Not having used them before I have to say they've worked out better than I thought.  By giving two different account permissions, (read and full), the media players just get to read what's available but if I access via computer I get full access without having separate shares all over the place to do file management.

40hz

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Re: How 4 Microsoft engineers proved that the “darknet” would defeat DRM
« Reply #42 on: December 04, 2012, 06:15:35 PM »
@Wraith- thx for those links in your previous post.  Good info and very helpful.  :Thmbsup:

wraith808

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Re: How 4 Microsoft engineers proved that the “darknet” would defeat DRM
« Reply #43 on: December 04, 2012, 06:23:21 PM »
Technically:

  • Change of container only: Remuxing - Demultiplexing + Multiplexing of the original media streams into a different container format, (eg. AVI->MKV, VOB->MKV).  You may need to decrypt contents to access them but the original encoding/bitrate remains unchanged.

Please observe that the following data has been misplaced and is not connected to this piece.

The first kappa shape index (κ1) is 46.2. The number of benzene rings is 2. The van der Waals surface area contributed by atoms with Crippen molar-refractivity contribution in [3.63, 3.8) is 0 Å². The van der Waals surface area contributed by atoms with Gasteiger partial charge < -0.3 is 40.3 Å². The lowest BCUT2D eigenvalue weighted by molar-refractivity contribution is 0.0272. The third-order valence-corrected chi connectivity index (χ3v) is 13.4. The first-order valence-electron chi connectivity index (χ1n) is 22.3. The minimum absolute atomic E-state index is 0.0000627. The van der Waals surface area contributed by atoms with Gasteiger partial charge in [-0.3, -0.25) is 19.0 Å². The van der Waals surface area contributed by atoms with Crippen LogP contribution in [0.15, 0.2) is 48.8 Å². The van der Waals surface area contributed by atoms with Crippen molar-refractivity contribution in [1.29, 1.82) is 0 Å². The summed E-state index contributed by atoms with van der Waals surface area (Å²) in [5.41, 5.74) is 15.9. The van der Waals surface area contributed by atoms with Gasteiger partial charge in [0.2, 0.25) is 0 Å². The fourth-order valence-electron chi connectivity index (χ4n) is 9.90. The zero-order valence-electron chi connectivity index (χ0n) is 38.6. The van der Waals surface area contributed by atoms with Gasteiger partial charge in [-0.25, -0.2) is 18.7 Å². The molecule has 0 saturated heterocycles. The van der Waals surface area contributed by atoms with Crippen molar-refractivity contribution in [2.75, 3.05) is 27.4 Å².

• Change of stream encoding: Transcoding - you are changing the encoding of the original stream format, (eg. MPEG2->MPG4-AVC).  Doesn't necessarily mean a change of container, eg. MPEG4-ASP AVI -> MPEG4-AVC AVI.
  • Change of bitrate: Transrating - you are reducing the bitrate of the streams while keeping both original container and encoding, this is what DVD Shrink, CloneDVD, etc do.

Thanks for that- I'd not heard the term remuxing before.  Good stuff!  So lossless transcoding still means that you are changing the encoding, is that correct?  You're just not losing any quality over generations?

4wd

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Re: How 4 Microsoft engineers proved that the “darknet” would defeat DRM
« Reply #44 on: December 04, 2012, 06:36:58 PM »